What is it that you value in your bank? Our industry spends hundreds of thousands of dollars each year to determine what it is that consumers most value in their financial provider. This month, I take a look into this question and hope that by the time you have finished reading this, you will know what it is you value most in your bank.
Convenience is still top of mind more often than not. But, what is convenience? For most persons, it means that their primary financial institution has a physical presence (a branch office) that they can easily access. For many reasons, the banking industry has been scaling back the number of offices (more on that in a minute). Nevertheless, it’s important to most customers that they can, without undue effort, drive to an office and have a face to face conversation with a banker when the need arises. It is important to acknowledge that many customers seldom or never need to have this conversation. But the opportunity to have it seems to be important.
Technology is increasingly important to our customers. It is normally not the highest rated attribute, but it is growing in importance. The next question is “what is technology?” For some, it is the ability to sit down at home and access bank accounts via a laptop, iPad, etc. For others, it is the ability to access accounts from a phone (this is the most rapidly growing service we offer). Increasingly, our customers are demanding the opportunity to deposit checks remotely through their phones. Less known is the ability of many banks, including MidWestOne, to send text alerts signaling important information (account nearly overdrawn, a certain check has cleared, etc.). You can see that in many of our customers’ minds, the need for a branch office is becoming less important. Branch traffic has been on a multi-year decline at the nation’s banks and this trend shows few trends of easing.
To combine points 1 and 2 above, many of our customers would say that having good technology means that a bank is convenient for that customer. Think about that. That’s why MidWestOne and many of America’s hometown banks are investing in new technology each year so that they can retain their existing customers and attract new ones.
Price is usually in the top four or five attributes when consumers are polled. Price is an interesting theme. For some customers, it is all that matters. As a former boss told me many years ago when speaking of a specific customer, “he would walk across the street to a competitor for an extra dollar!” Research shows, however, that this is a minority of customers. One of MidWestOne’s market managers once told me that low priced competition in our industry is akin to Walmart (I say this with all due respect for Walmart). If you want the bottom dollar on price and little service with it, our institution is probably not for you. But if you want a fair price and excellent service, now we can talk!
When MidWestOne surveys its customers, it finds that they most appreciate two specific things about our company and neither are among the three choices listed above, although they are indirectly related.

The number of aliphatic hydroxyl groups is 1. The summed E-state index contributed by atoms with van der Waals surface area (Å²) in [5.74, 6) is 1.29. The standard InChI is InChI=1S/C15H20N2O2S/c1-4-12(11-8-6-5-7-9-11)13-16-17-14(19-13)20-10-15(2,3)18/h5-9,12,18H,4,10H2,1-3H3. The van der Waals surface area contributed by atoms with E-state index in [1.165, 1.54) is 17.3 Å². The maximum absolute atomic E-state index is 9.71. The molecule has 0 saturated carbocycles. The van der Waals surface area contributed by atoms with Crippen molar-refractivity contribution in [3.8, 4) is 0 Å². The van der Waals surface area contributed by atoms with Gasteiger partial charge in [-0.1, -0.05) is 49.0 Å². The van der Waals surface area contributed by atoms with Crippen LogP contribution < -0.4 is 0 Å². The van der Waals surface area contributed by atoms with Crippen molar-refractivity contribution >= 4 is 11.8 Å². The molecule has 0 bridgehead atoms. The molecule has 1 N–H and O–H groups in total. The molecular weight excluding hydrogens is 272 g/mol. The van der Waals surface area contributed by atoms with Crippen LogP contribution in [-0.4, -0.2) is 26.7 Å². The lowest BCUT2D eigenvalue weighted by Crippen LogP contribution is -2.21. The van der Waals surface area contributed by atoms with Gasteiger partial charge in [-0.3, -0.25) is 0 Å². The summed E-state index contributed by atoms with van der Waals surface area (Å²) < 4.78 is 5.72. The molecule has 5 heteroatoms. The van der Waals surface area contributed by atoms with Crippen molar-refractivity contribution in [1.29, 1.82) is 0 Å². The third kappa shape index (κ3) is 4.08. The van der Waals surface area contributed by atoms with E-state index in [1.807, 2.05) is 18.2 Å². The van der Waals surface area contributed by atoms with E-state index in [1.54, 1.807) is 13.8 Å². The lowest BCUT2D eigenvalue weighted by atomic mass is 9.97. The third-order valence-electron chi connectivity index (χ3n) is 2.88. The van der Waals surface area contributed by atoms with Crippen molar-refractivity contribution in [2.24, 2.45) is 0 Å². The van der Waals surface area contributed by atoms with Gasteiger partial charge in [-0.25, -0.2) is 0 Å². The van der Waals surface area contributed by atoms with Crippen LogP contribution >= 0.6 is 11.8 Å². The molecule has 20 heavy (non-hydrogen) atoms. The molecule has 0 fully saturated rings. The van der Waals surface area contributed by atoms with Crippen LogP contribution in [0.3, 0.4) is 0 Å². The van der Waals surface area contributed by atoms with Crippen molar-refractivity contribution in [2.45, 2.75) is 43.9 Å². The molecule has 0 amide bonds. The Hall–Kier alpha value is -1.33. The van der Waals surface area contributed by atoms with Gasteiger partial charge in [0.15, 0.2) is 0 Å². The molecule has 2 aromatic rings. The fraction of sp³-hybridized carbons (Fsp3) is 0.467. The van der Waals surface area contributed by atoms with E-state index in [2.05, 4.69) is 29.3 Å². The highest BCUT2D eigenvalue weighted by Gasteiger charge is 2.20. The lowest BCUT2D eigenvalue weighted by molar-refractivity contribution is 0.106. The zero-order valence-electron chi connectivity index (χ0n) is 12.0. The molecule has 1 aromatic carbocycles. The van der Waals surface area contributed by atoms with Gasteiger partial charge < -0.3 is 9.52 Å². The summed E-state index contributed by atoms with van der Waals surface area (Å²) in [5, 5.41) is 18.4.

Our customers first and foremost appreciate our high quality staff. We’ve been surveying our customers for about five years and our staff always tops the list of things our customers like most about us. Many companies in many industries pronounce that they give “great service.” The reality is some do and some don’t. The next time you hear this from any company, ask how exactly that company knows it gives great service. It’s my belief that unless you survey your customers, you cannot know for sure about the level of your service.
We spend large sums of money to train our employees so that they have the tools they need to provide excellent service at every interaction. We also devote much time to assuring our electronic banking is customer friendly. Over time, almost every customer will encounter some issue needing resolution with their financial institution. If our staff is doing its job well, when we courteously and efficiently help a customer with a problem, we form a bond with that customer that lasts for a long time.
And so, that is my bottom line: we will provide convenient offices, good technology, and a fair price for our services. But without an engaged and talented staff that is passionate about an 81 year-old mission statement of “taking care of our customers and those who should be,” our customers will not be well served.
I conclude with an important postscript: Close behind the quality of our staff in our customers’ minds is the extensive and important involvement that MidWestOne has in each of the communities it serves. This is interesting to me. On the one hand, the fact that we are generous givers to hundreds of worthy cause each year truly does resonate with our customers. However, national surveys would indicate that this generosity in and of itself is not enough to cause most customers to choose a financial provider. The message to me? We must continue to support our communities in a big way in addition to the other things discussed in the first part of this article. It’s the right thing to do.